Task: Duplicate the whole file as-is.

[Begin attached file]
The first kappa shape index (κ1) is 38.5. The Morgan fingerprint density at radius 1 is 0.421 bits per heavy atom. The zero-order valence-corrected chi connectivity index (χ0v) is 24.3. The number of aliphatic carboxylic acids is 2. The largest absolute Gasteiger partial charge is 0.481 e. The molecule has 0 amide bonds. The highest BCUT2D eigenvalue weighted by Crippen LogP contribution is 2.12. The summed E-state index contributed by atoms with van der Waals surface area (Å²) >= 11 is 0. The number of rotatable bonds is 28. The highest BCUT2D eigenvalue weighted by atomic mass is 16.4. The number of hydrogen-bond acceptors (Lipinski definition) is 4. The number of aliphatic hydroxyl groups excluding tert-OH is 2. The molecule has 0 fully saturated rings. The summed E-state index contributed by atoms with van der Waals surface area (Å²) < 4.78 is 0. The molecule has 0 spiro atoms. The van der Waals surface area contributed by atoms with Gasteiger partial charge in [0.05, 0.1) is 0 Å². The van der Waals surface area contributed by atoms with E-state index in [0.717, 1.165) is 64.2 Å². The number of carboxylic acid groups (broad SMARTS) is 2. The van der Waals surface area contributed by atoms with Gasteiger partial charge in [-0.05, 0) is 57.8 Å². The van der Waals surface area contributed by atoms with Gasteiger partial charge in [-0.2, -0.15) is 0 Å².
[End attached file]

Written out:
The first kappa shape index (κ1) is 38.5. The Morgan fingerprint density at radius 1 is 0.421 bits per heavy atom. The zero-order valence-corrected chi connectivity index (χ0v) is 24.3. The number of aliphatic carboxylic acids is 2. The largest absolute Gasteiger partial charge is 0.481 e. The molecule has 0 amide bonds. The highest BCUT2D eigenvalue weighted by Crippen LogP contribution is 2.12. The summed E-state index contributed by atoms with van der Waals surface area (Å²) >= 11 is 0. The number of rotatable bonds is 28. The highest BCUT2D eigenvalue weighted by atomic mass is 16.4. The number of hydrogen-bond acceptors (Lipinski definition) is 4. The number of aliphatic hydroxyl groups excluding tert-OH is 2. The molecule has 0 fully saturated rings. The summed E-state index contributed by atoms with van der Waals surface area (Å²) < 4.78 is 0. The molecule has 0 spiro atoms. The van der Waals surface area contributed by atoms with Gasteiger partial charge in [0.05, 0.1) is 0 Å². The van der Waals surface area contributed by atoms with E-state index in [0.717, 1.165) is 64.2 Å². The number of carboxylic acid groups (broad SMARTS) is 2. The van der Waals surface area contributed by atoms with Gasteiger partial charge in [-0.05, 0) is 57.8 Å². The van der Waals surface area contributed by atoms with Gasteiger partial charge in [-0.2, -0.15) is 0 Å².